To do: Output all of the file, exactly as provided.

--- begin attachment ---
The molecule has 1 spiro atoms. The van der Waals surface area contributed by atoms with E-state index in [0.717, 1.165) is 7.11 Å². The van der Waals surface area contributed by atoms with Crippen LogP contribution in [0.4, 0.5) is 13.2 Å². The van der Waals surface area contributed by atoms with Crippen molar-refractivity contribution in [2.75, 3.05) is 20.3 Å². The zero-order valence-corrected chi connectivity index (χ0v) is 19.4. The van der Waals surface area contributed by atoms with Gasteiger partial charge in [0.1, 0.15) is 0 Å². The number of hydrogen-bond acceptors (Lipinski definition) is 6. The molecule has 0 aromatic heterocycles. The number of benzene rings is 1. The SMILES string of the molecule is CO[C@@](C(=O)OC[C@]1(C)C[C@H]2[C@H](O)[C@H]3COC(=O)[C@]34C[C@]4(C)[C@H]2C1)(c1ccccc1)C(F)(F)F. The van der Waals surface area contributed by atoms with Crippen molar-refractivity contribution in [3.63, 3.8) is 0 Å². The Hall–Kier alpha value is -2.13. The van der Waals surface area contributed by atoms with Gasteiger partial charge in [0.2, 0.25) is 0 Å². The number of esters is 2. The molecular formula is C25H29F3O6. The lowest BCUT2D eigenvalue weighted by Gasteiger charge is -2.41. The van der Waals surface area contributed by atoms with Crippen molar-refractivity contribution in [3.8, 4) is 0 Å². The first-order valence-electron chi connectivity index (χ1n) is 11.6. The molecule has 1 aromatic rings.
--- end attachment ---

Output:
The molecule has 1 spiro atoms. The van der Waals surface area contributed by atoms with E-state index in [0.717, 1.165) is 7.11 Å². The van der Waals surface area contributed by atoms with Crippen LogP contribution in [0.4, 0.5) is 13.2 Å². The van der Waals surface area contributed by atoms with Crippen molar-refractivity contribution in [2.75, 3.05) is 20.3 Å². The zero-order valence-corrected chi connectivity index (χ0v) is 19.4. The van der Waals surface area contributed by atoms with Gasteiger partial charge in [0.1, 0.15) is 0 Å². The number of hydrogen-bond acceptors (Lipinski definition) is 6. The molecule has 0 aromatic heterocycles. The number of benzene rings is 1. The SMILES string of the molecule is CO[C@@](C(=O)OC[C@]1(C)C[C@H]2[C@H](O)[C@H]3COC(=O)[C@]34C[C@]4(C)[C@H]2C1)(c1ccccc1)C(F)(F)F. The van der Waals surface area contributed by atoms with Crippen molar-refractivity contribution in [3.63, 3.8) is 0 Å². The Hall–Kier alpha value is -2.13. The van der Waals surface area contributed by atoms with Gasteiger partial charge in [0.2, 0.25) is 0 Å². The number of esters is 2. The molecular formula is C25H29F3O6. The lowest BCUT2D eigenvalue weighted by Gasteiger charge is -2.41. The van der Waals surface area contributed by atoms with Crippen molar-refractivity contribution in [3.8, 4) is 0 Å². The first-order valence-electron chi connectivity index (χ1n) is 11.6. The molecule has 1 aromatic rings.